Appeals, Nos. 23 and 28, April T., 1956, from judgments of sentence of Court of Quarter Sessions of Somerset County, Sept. T., 1955, Nos. 59 and 60, in case of Commonwealth v. Edgar Eugene Mitchell. Judgments reversed.
W. L. Kimmel, with him Leland W. Walker and Walker & Kimmel, for appellant.
Frank A. Orban, Jr., District Attorney, for appellee.
Before Hirt, Gunther, Wright, Woodside, Ervin, and Carr, JJ. (rhodes, P.j., absent).
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This is an appeal by Edgar Eugene Mitchell after his conviction by a jury on two indictments, one charging
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pointing and discharging deadly weapons and the other assault and battery, aggravated assault and battery, and assault with intent to kill, both indictments having been consolidated for the purposes of trial. Defendant's demurrer to the evidence was overruled by the trial judge. Following verdicts of guilty, motions in arrest of judgment under the Act of June 15, 1951, P.L. 585, 19 PS § 871, and for a new trial were refused. On the charge of pointing and discharging deadly weapons defendant was sentenced to pay the costs of prosecution and further sentence was suspended for a period of eighteen months during which time he was placed on probation. On the charges of assault and battery, aggravated assault and battery and assault with intent to kill defendant was sentenced to pay the costs of prosecution and to undergo imprisonment in the Allegheny County workhouse for twelve months. This appeal followed.
The only question on this appeal is whether the evidence is sufficient to support the verdict. However, "It must be borne in mind that on appeal the evidence must be considered in the light most favorable to the Commonwealth", Com. v. Ricci, 177 Pa. Superior Ct. 556, 564, 112 A.2d 656.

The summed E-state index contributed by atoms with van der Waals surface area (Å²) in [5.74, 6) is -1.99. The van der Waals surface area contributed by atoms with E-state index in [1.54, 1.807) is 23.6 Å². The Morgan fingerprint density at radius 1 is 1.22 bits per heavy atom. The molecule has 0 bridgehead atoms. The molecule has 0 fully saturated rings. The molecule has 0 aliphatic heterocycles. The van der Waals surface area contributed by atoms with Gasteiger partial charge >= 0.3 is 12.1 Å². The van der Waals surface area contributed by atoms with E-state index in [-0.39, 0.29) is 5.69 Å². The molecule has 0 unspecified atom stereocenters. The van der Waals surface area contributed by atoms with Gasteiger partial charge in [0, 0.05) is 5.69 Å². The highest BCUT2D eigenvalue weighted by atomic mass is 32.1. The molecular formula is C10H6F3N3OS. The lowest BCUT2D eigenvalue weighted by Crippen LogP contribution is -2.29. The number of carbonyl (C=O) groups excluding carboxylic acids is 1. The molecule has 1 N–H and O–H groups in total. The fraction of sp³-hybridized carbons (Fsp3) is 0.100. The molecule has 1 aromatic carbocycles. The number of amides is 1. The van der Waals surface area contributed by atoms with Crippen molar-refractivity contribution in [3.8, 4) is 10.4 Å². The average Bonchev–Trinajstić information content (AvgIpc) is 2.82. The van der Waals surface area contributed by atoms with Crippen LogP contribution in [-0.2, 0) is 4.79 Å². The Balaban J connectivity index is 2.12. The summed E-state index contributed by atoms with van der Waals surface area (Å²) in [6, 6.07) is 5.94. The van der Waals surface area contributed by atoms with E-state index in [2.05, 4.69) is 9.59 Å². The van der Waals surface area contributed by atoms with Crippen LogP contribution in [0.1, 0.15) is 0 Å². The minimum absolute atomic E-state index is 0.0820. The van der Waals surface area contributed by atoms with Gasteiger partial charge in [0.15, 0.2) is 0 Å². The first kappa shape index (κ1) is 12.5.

There is little conflict in the testimony of the Commonwealth's witnesses and that of the defendant and his witnesses concerning the events culminating in the shooting of James Miller on the night of August 3, 1955 on the property of the defendant located in Listonburg, Addison Township, Somerset County. James Miller and his wife had been living at the home of the defendant, a cousin of James Miller, for approximately three or four weeks prior to August 3rd. In the afternoon of that day Miller and the defendant had gone to pick berries. They met another cousin of Miller's
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named Richard Groff and, abandoning berry picking, the three men visited several taverns where they all drank beer. They eventually arrived at the home of the defendant's father where an altercation ensued between Miller and the defendant over the failure of the latter's car to operate properly. Miller admitted he challenged the defendant to a fight and when he reached into the car to grab the defendant he was struck by a small claw hammer. Defendant's father called the police but Miller and his cousin Groff left and headed for defendant's home on foot. When Miller arrived at the defendant's home he testified he found the defendant already there sitting in a chair inside the front screen door with a rifle in his hands. Though Miller testified that defendant threatened to shoot him he went inside the house and when he asked the defendant for the rifle Mitchell "released it right away." Miller then retaliated for the threats Mitchell had made by holding him at bay, pointing the gun at the defendant, arguing with him, threatening him, and demanding that he, Miller, and his wife, be driven to their home in Duquesne, Pa. Sometime later the defendant escaped by a ruse and fled from his home, ran into a neighbor's house and, fleeing through the back door continued on into the woods in the rear of the properties. Miller, in pursuit with the loaded rifle, went to the top of a slate dump nearby but, unable to see the defendant, returned to defendant's home and ...